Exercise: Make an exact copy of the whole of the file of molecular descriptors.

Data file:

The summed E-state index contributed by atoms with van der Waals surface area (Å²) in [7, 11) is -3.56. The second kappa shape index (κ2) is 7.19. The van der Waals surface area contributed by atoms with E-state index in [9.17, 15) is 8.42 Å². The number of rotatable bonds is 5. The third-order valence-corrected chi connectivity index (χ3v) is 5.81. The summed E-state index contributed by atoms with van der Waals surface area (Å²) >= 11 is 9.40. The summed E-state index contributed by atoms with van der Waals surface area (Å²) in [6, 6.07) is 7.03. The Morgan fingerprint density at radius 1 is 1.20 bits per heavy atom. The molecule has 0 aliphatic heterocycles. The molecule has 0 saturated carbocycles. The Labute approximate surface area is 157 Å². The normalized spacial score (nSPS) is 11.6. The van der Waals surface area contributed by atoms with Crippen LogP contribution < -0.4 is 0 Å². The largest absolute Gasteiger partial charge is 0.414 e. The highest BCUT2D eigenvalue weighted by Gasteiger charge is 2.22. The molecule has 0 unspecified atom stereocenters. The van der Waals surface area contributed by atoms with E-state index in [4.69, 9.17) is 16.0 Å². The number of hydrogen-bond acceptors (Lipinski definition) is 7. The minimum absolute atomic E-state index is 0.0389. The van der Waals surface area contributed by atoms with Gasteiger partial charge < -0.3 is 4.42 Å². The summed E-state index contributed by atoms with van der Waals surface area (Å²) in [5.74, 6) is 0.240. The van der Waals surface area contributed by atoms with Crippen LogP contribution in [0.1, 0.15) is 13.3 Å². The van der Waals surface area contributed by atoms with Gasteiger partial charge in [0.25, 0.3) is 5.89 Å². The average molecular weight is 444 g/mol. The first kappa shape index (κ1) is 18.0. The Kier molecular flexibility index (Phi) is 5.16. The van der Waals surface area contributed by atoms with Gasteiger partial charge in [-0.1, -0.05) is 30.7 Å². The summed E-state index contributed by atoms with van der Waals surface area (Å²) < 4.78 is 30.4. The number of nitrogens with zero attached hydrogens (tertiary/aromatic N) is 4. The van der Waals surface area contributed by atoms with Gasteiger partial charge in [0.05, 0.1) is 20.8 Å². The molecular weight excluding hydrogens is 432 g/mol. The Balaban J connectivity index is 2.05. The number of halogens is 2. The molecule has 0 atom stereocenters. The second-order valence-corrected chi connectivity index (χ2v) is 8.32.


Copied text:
The summed E-state index contributed by atoms with van der Waals surface area (Å²) in [7, 11) is -3.56. The second kappa shape index (κ2) is 7.19. The van der Waals surface area contributed by atoms with E-state index in [9.17, 15) is 8.42 Å². The number of rotatable bonds is 5. The third-order valence-corrected chi connectivity index (χ3v) is 5.81. The summed E-state index contributed by atoms with van der Waals surface area (Å²) >= 11 is 9.40. The summed E-state index contributed by atoms with van der Waals surface area (Å²) in [6, 6.07) is 7.03. The Morgan fingerprint density at radius 1 is 1.20 bits per heavy atom. The molecule has 0 aliphatic heterocycles. The molecule has 0 saturated carbocycles. The Labute approximate surface area is 157 Å². The normalized spacial score (nSPS) is 11.6. The van der Waals surface area contributed by atoms with Crippen LogP contribution < -0.4 is 0 Å². The largest absolute Gasteiger partial charge is 0.414 e. The highest BCUT2D eigenvalue weighted by Gasteiger charge is 2.22. The molecule has 0 unspecified atom stereocenters. The van der Waals surface area contributed by atoms with E-state index in [4.69, 9.17) is 16.0 Å². The number of hydrogen-bond acceptors (Lipinski definition) is 7. The minimum absolute atomic E-state index is 0.0389. The van der Waals surface area contributed by atoms with Gasteiger partial charge < -0.3 is 4.42 Å². The summed E-state index contributed by atoms with van der Waals surface area (Å²) in [5.74, 6) is 0.240. The van der Waals surface area contributed by atoms with Crippen LogP contribution in [0.1, 0.15) is 13.3 Å². The van der Waals surface area contributed by atoms with Gasteiger partial charge in [0.25, 0.3) is 5.89 Å². The average molecular weight is 444 g/mol. The first kappa shape index (κ1) is 18.0. The Kier molecular flexibility index (Phi) is 5.16. The van der Waals surface area contributed by atoms with Gasteiger partial charge in [-0.1, -0.05) is 30.7 Å². The summed E-state index contributed by atoms with van der Waals surface area (Å²) < 4.78 is 30.4. The number of nitrogens with zero attached hydrogens (tertiary/aromatic N) is 4. The van der Waals surface area contributed by atoms with Gasteiger partial charge in [0.05, 0.1) is 20.8 Å². The molecular weight excluding hydrogens is 432 g/mol. The Balaban J connectivity index is 2.05. The number of halogens is 2. The molecule has 0 atom stereocenters. The second-order valence-corrected chi connectivity index (χ2v) is 8.32.